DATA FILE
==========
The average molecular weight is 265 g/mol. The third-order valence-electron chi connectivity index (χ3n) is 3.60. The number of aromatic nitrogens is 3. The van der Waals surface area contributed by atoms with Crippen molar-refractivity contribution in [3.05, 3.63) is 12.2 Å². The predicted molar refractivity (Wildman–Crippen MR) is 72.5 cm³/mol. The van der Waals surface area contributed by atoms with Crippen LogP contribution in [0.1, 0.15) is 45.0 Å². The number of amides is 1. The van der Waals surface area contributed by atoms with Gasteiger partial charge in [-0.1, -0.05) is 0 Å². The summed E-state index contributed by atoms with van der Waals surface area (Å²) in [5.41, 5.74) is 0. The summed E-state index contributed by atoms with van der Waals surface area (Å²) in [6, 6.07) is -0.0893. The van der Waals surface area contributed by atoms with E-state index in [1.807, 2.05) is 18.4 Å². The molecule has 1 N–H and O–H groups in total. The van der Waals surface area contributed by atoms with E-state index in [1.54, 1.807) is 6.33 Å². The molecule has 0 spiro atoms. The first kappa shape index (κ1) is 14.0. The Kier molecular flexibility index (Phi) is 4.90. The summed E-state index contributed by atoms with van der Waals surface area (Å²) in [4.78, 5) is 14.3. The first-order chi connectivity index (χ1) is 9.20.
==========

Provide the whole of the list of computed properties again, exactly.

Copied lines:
The average molecular weight is 265 g/mol. The third-order valence-electron chi connectivity index (χ3n) is 3.60. The number of aromatic nitrogens is 3. The van der Waals surface area contributed by atoms with Crippen molar-refractivity contribution in [3.05, 3.63) is 12.2 Å². The predicted molar refractivity (Wildman–Crippen MR) is 72.5 cm³/mol. The van der Waals surface area contributed by atoms with Crippen LogP contribution in [0.1, 0.15) is 45.0 Å². The number of amides is 1. The van der Waals surface area contributed by atoms with Gasteiger partial charge in [-0.1, -0.05) is 0 Å². The summed E-state index contributed by atoms with van der Waals surface area (Å²) in [5.41, 5.74) is 0. The summed E-state index contributed by atoms with van der Waals surface area (Å²) in [6, 6.07) is -0.0893. The van der Waals surface area contributed by atoms with E-state index in [1.807, 2.05) is 18.4 Å². The molecule has 1 N–H and O–H groups in total. The van der Waals surface area contributed by atoms with E-state index in [1.54, 1.807) is 6.33 Å². The molecule has 0 spiro atoms. The first kappa shape index (κ1) is 14.0. The Kier molecular flexibility index (Phi) is 4.90. The summed E-state index contributed by atoms with van der Waals surface area (Å²) in [4.78, 5) is 14.3. The first-order chi connectivity index (χ1) is 9.20.